In May 2016, Trump retreated slightly from his call for a Muslim ban, calling it “merely an idea, not a proposal”. On June 13, 2016, he reformulated the ban so that it would be geographical, not religious, applying to “areas of the world where there is a proven history of terrorism against the United States, Europe or our allies”. Two hours later, he claimed that ban was only for nations “tied to Islamic terror”. In June 2016, he also stated that he would allow Muslims from allies like the United Kingdom to enter the United States. In May 2016, Trump said “There will always be exceptions” to the ban, when asked how the ban would apply to London’s newly elected mayor Sadiq Khan. A spokesman for Sadiq Khan said in response that Trump’s views were “ignorant, divisive and dangerous” and play into the hands of extremists.
In June 2016, Trump expanded his proposed ban on Muslim immigration to the United States to cover immigration from areas with a history of terrorism. Specifically, Trump stated, “When I am elected, I will suspend immigration from areas of the world when there is a proven history of terrorism against the United States, Europe, or our allies, until we understand how to end these threats.” According to lawyers and legal scholars cited in a New York Times report, the president has the power to carry out the plan but it would take an ambitious and likely time-consuming bureaucratic effort, and make sweeping use of executive authority. Immigration analysts also noted that the implementation of Trump’s plan could “prompt a wave of retaliation against American citizens traveling and living abroad”. In July 2016, Trump described his proposal as encompassing “any nation that has been compromised by terrorism”. Trump later referred to the reformulation as “extreme vetting”.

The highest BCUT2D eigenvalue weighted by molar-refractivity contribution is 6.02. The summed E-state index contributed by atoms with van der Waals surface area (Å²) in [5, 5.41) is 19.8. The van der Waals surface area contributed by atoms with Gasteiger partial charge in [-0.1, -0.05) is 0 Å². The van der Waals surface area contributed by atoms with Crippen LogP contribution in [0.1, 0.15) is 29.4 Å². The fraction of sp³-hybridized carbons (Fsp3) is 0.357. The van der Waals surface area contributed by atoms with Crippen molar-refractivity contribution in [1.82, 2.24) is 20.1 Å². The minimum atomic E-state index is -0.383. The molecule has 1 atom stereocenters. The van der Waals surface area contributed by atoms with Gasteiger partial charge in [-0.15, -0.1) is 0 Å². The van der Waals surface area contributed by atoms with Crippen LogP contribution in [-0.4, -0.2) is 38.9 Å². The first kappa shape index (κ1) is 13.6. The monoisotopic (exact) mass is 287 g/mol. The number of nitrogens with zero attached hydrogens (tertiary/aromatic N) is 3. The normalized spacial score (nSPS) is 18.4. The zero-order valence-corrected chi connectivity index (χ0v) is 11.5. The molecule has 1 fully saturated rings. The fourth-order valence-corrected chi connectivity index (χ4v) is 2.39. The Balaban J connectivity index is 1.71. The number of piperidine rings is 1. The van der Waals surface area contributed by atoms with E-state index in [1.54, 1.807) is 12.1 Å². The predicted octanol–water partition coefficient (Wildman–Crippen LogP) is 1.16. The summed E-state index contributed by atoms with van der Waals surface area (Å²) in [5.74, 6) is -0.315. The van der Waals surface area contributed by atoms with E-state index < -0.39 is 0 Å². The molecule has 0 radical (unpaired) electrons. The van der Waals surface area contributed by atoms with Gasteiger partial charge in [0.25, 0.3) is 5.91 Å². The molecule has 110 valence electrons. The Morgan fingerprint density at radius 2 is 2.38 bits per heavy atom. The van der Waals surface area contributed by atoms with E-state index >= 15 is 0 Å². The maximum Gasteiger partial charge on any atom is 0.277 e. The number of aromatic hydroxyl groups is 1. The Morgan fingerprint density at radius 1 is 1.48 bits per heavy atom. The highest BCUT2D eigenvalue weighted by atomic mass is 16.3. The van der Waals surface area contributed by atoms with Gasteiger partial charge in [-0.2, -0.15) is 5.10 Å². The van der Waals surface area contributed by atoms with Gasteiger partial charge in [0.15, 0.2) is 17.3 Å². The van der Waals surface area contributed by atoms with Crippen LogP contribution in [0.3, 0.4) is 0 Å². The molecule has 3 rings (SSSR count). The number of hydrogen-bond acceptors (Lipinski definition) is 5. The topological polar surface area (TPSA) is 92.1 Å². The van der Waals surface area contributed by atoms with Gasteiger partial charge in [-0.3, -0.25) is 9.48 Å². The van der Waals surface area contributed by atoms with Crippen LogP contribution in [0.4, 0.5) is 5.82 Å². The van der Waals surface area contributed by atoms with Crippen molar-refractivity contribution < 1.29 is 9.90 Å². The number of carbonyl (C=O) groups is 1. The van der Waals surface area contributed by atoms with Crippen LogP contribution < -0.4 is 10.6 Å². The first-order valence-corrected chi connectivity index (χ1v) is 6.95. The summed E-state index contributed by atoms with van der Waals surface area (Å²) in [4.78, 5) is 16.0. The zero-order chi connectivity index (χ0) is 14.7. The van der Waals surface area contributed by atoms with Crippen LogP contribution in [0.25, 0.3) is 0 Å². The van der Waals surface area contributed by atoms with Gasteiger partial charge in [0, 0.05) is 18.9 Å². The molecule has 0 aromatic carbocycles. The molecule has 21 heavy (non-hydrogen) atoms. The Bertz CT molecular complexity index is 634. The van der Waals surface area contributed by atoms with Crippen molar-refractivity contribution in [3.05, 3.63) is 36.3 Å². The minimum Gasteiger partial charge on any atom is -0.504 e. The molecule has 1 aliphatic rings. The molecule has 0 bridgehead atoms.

When asked in July 2016 about his proposal to restrict immigration from areas with high levels of terrorism, Trump insisted that it was not a “rollback” of his initial proposal to ban all Muslim immigrants. He said, “In fact, you could say it’s an expansion. I’m looking now at territory.” When asked if his new proposal meant that there would be greater checks on immigration from countries that have been compromised by terrorism, such as France, Germany and Spain, Trump answered, “It’s their own fault, because they’ve allowed people over years to come into their territory.”